Mixing bowl
2-quart widemouth canning jar (or two quart mason jars)
Canning funnel (optional)
Smaller jelly jar that fits inside the larger mason jar
Clean stones, marbles, or other weights for weighing the jelly jar
Cloth for covering the jar
Rubber band or twine for securing the cloth


  1. Clean everything: When fermenting anything, it’s best to give the good, beneficial bacteria every chance of succeeding by starting off with as clean an environment as possible. Make sure your mason jar and jelly jar are washed and rinsed of all soap residue. You’ll be using your hands to massage the salt into the cabbage, so give those a good wash, too.
  2. Slice the cabbage: Discard the wilted, limp outer leaves of the cabbage. Cut the cabbage into quarters and trim out the core. Slice each quarter down its length, making 8 wedges. Slice each wedge crosswise into very thin ribbons.
  3. Combine the cabbage and salt: Transfer the cabbage to a big mixing bowl and sprinkle the salt over top. Begin working the salt into the cabbage by massaging and squeezing the cabbage with your hands. At first, it may not seem like enough salt, but gradually, the cabbage will become watery and limp — more like coleslaw than raw cabbage. This will take 5 to 10 minutes. If you’d like to flavor your sauerkraut with caraway seeds, mix them in now.
  4. Pack the cabbage into the jar: Grab handfuls of the cabbage and pack them into the canning jar. If you have a canning funnel, this will make the job easier. Every so often, tamp down the cabbage in the jar with your fist. Pour any liquid released by the cabbage while you were massaging it into the jar.→ Optional: Place one of the larger outer leaves of the cabbage over the surface of the sliced cabbage. This will help keep the cabbage submerged in its liquid.
  5. Weigh the cabbage down: Once all the cabbage is packed into the mason jar, slip the smaller jelly jar into the mouth of the jar and weigh it down with clean stones or marbles. This will help keep the cabbage weighed down, and eventually, submerged beneath its liquid.
  6. Cover the jar: Cover the mouth of the mason jar with a cloth and secure it with a rubber band or twine. This allows air to flow in and out of the jar, but prevent dust or insects from getting in the jar.
  7. Press the cabbage every few hours: Over the next 24 hours, press down on the cabbage every so often with the jelly jar. As the cabbage releases its liquid, it will become more limp and compact and the liquid will rise over the top of the cabbage.
  8. Add extra liquid, if needed: If after 24 hours, the liquid has not risen above the cabbage, dissolve 1 teaspoon of salt in 1 cup of water and add enough to submerge the cabbage.
  9. Ferment the cabbage for 3 to 10 days: As it’s fermenting, keep the sauerkraut away from direct sunlight and at a cool room temperature — ideally 65°F to 75°F. Check it daily and press it down if the cabbage is floating above the liquid.Because this is a small batch of sauerkraut, it will ferment more quickly than larger batches. Start tasting it after 3 days — when the sauerkraut tastes good to you, remove the weight, screw on the cap, and refrigerate. You can also allow the sauerkraut to continue fermenting for 10 days or even longer. There’s no hard and fast rule for when the sauerkraut is “done” — go by how it tastes.While it’s fermenting, you may see bubbles coming through the cabbage, foam on the top, or white scum. These are all signs of a healthy, happy fermentation process. The scum can be skimmed off the top either during fermentation or before refrigerating. If you see any mold, skim it off immediately and make sure your cabbage is fully submerged; don’t eat moldy parts close to the surface, but the rest of the sauerkraut is fine.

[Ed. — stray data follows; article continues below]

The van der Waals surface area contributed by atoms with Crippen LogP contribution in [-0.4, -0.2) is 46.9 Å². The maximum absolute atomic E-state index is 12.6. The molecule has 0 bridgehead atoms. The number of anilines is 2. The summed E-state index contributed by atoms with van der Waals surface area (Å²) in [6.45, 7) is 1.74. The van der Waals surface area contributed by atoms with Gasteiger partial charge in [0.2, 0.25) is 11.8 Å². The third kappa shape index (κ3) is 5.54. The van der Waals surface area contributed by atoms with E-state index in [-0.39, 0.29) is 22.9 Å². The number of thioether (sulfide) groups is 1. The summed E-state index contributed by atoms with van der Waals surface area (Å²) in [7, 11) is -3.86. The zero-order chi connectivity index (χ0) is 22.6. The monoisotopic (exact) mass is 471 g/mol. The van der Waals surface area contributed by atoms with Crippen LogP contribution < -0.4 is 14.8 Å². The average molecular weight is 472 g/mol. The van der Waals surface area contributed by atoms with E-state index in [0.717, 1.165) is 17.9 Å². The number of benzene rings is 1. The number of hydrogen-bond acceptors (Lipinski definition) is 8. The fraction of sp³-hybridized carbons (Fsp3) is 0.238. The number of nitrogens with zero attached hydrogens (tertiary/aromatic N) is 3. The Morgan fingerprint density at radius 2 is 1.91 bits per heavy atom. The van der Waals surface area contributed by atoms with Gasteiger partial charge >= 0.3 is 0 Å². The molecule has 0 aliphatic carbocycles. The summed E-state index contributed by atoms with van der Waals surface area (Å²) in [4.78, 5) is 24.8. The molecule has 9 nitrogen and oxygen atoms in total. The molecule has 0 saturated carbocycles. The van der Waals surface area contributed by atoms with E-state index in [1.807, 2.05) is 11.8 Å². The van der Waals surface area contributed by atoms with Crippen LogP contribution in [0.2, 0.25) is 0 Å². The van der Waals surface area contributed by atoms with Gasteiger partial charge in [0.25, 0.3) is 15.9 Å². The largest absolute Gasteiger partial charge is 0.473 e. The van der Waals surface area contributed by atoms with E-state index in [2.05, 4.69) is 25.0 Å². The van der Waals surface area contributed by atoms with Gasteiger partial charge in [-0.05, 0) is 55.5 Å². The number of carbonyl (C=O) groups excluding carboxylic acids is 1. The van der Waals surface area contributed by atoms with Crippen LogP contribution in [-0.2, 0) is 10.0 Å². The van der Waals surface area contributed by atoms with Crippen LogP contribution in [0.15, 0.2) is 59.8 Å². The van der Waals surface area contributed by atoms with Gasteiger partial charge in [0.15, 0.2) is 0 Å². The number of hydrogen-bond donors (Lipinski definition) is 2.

10. Store sauerkraut for several months: This sauerkraut is a fermented product so it will keep for at least two months and often longer if kept refrigerated. As long as it still tastes and smells good to eat, it will be. If you like, you can transfer the sauerkraut to a smaller container for longer storage.















VOILA! Presto! Magico! Yum yum time! It’s been in the dark room temp cupboard for 4 days now. I think I could probably leave it out but just to be safe I’ve put it in the fridge. But it totally tastes like sauerkraut. Amazing!


Kumera Doughnuts


Remember my promise to be healthy.. well.. ignore it for the next few minutes, because we did something bad…



And then.. we made it worse..


It all started off with one of my favourite lazy morning day off activities, a brainstorming session over coffee about fine french desserts. We talked about beignets. Then we talked about kumera beignets. And then I bought a kumera.. and then I made doughnuts with it.. and CB made pork patties with garlic, salt & pepper, smoked paprika and marjoram like a breakfast sausage burger. And we put on the doughnut… with cheese.. and an apple.. and we ate it.. and we ate another one.. and another one.. we ate 6 of them… and then, we gave eachother fat greasy high fives while crying.

And then, while CB was on the couch with doughnut burger induced paralysis, I snuck into the kitchen and made the worlds fastest doughnut glaze, glazed the rest, and had a couple more for good measure.

In America, a cheeseburger made on a Krispy Creme doughnut is called a Luther Vandross. In New Zealand, I think it should be called a Che Fu. CB knows Che Fu, so maybe this weekend he’ll ask him if that’s okay. He’s a White Lady regular, soooo I have a feeling, he’ll be cool with it.

These little bad boys are soft, tender and sexy inside and crispy outside. They aren’t greasy at all, and have a gorgeous kumera flavour with a soft background flavour of coconut. Kumera is like a sweet potato, the only difference I can see is that its not as sweet and cooks much faster. So you can eat your doughnuts and still get in a serving of veg!